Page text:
Recent wave of target killings forecast shadow on Pak Army's operation in Swat

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Islamabad, May 12 (ANI): The military offensive in Swat, Operation Rah-e-Rast, which completed a year recently, has the Taliban on the run, but recent wave of target killings targeting some important figures of civil society has again spread fears among people about return of the militants.

Commenting on the effectiveness of the offensive, Mukhtar Yousafzai, head of the independent Swat qaumi jirga, said: "In Swat, it was the state agencies that groomed, promoted and protected the terrorists. Swat thus became a paradise turned into hell. But the brave people of Swat did not surrender."

"They spread out ... organised demonstrations, appealing to the civil society. Owing to the efforts of the people of Swat, the army decided to launch a third offensive against the Taliban." He said the two phases of the offensive before Operation Rah-e-Rast were "merely war games".

Asked to elaborate Yousafzai's statement on credibility, Mukhtar Lala said, "The Taliban are on the run, their strongholds have been dismantled to a great extent, their leadership and network stand afflicted with remarkable harm and they are now isolated."

However, Mukhtar is extremely worried about the recent wave of target killings that have targeted some important figures of civil society, such as members of the Swat qaumi jirga and other peace committees, the Daily Times reports.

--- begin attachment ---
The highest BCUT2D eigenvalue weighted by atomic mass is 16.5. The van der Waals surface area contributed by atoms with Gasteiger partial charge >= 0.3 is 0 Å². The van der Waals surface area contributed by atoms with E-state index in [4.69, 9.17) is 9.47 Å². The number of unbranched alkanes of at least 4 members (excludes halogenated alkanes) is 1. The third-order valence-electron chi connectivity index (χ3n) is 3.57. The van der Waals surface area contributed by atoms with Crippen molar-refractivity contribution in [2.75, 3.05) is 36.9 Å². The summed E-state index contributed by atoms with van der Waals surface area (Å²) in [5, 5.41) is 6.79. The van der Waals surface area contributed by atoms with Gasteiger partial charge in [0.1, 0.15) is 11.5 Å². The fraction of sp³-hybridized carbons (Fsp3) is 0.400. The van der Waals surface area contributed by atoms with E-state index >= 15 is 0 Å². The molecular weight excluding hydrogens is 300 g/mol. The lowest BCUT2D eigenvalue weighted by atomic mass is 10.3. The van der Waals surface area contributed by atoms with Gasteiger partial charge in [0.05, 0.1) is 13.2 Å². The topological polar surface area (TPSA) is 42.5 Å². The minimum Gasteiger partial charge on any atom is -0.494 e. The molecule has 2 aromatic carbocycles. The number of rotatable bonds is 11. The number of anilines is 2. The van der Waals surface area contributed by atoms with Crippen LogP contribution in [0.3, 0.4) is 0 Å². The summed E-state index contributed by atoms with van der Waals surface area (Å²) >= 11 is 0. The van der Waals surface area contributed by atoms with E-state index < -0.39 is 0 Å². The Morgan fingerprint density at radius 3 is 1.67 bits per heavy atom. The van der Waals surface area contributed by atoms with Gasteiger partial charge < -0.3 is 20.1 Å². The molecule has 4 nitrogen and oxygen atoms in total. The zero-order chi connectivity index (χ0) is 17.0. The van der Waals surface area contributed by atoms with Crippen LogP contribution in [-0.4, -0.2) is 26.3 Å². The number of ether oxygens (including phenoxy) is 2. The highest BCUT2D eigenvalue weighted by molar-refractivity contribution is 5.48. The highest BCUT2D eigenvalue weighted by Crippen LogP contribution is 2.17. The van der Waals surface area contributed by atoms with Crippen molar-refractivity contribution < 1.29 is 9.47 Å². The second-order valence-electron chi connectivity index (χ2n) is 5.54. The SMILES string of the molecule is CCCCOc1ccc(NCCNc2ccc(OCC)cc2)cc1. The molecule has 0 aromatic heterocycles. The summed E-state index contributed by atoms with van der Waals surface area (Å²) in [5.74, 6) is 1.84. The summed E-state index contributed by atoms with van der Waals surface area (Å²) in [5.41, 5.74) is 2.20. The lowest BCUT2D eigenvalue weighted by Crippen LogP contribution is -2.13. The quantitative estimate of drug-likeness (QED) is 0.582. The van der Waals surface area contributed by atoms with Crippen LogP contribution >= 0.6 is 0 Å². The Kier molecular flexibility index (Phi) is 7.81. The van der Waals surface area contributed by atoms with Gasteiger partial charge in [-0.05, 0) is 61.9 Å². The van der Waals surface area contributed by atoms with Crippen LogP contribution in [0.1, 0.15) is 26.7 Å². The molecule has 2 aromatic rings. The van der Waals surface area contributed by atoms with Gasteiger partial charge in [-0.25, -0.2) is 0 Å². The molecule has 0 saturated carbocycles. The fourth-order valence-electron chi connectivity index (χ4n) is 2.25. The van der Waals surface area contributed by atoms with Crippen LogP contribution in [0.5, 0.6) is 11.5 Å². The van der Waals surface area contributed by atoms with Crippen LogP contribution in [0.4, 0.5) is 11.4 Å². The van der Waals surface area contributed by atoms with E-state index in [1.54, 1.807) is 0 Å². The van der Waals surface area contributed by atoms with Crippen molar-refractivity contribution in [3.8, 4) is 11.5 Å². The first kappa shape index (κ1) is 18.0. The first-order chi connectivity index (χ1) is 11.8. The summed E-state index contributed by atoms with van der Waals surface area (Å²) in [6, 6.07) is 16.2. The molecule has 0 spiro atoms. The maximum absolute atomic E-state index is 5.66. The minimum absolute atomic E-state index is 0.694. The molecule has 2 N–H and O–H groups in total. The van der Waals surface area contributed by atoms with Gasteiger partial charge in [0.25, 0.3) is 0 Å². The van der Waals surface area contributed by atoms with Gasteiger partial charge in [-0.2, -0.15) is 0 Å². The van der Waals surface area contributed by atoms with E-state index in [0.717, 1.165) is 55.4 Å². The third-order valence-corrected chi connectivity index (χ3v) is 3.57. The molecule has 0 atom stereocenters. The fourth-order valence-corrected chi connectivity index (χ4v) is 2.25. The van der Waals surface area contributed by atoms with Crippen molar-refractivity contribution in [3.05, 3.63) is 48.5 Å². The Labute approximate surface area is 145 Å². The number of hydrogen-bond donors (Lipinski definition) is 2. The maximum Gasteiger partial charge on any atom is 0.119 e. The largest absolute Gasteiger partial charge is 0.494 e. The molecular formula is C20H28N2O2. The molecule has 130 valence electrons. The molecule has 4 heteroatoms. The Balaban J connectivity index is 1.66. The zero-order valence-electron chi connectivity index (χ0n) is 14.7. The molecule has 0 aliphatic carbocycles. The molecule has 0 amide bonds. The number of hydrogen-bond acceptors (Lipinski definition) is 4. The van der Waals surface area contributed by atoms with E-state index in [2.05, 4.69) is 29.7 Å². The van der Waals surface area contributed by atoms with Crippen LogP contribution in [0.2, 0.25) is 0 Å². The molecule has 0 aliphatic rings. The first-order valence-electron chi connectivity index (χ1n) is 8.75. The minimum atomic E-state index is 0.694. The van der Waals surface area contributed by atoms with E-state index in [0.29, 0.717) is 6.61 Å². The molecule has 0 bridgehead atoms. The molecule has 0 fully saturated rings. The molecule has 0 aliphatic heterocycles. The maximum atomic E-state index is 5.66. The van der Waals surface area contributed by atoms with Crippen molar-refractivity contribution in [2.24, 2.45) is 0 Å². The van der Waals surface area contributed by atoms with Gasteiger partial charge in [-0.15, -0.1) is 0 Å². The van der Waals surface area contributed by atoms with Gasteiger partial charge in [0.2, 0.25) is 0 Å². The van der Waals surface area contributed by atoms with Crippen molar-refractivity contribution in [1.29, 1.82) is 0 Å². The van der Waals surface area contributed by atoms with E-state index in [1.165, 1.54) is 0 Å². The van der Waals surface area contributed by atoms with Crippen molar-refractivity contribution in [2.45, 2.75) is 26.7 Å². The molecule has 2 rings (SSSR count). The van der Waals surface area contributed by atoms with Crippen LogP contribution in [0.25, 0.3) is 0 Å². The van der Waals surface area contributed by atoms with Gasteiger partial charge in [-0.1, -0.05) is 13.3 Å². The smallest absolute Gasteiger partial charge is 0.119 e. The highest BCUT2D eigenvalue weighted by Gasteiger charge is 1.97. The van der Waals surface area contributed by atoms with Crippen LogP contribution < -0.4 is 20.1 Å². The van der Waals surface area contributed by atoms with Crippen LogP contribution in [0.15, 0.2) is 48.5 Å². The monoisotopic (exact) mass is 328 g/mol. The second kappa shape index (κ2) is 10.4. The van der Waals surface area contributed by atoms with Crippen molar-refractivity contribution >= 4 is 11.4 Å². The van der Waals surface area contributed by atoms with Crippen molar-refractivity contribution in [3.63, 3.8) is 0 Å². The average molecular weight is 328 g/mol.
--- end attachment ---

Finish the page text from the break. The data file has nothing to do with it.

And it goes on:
"The peace in Swat is too fragile to rely on ... it is suspicious and vulnerable. The blowing up of CD shops and the circulation of threatening letters by the Taliban have again frightened the people, who consider these latest developments as the beginning of a new rising in the valley," he says. n internationally recognised researcher on Swat, Dr Sultan-e-Rome said of the operation, "A failure ... the fresh wave of target killings right under the nose of the army is a testament ... [the decision to] force civilians to form lashkars and be their own watchmen during the night, an increase in the number of army posts and frequent checking and curfews are other testaments."

Ihsanul Haq Haqqani, a senior journalist from Swat, aptly says, "No doubt, the operation was a success, but the post-operation policy is enough to convert the success into a horrible failure." (ANI)

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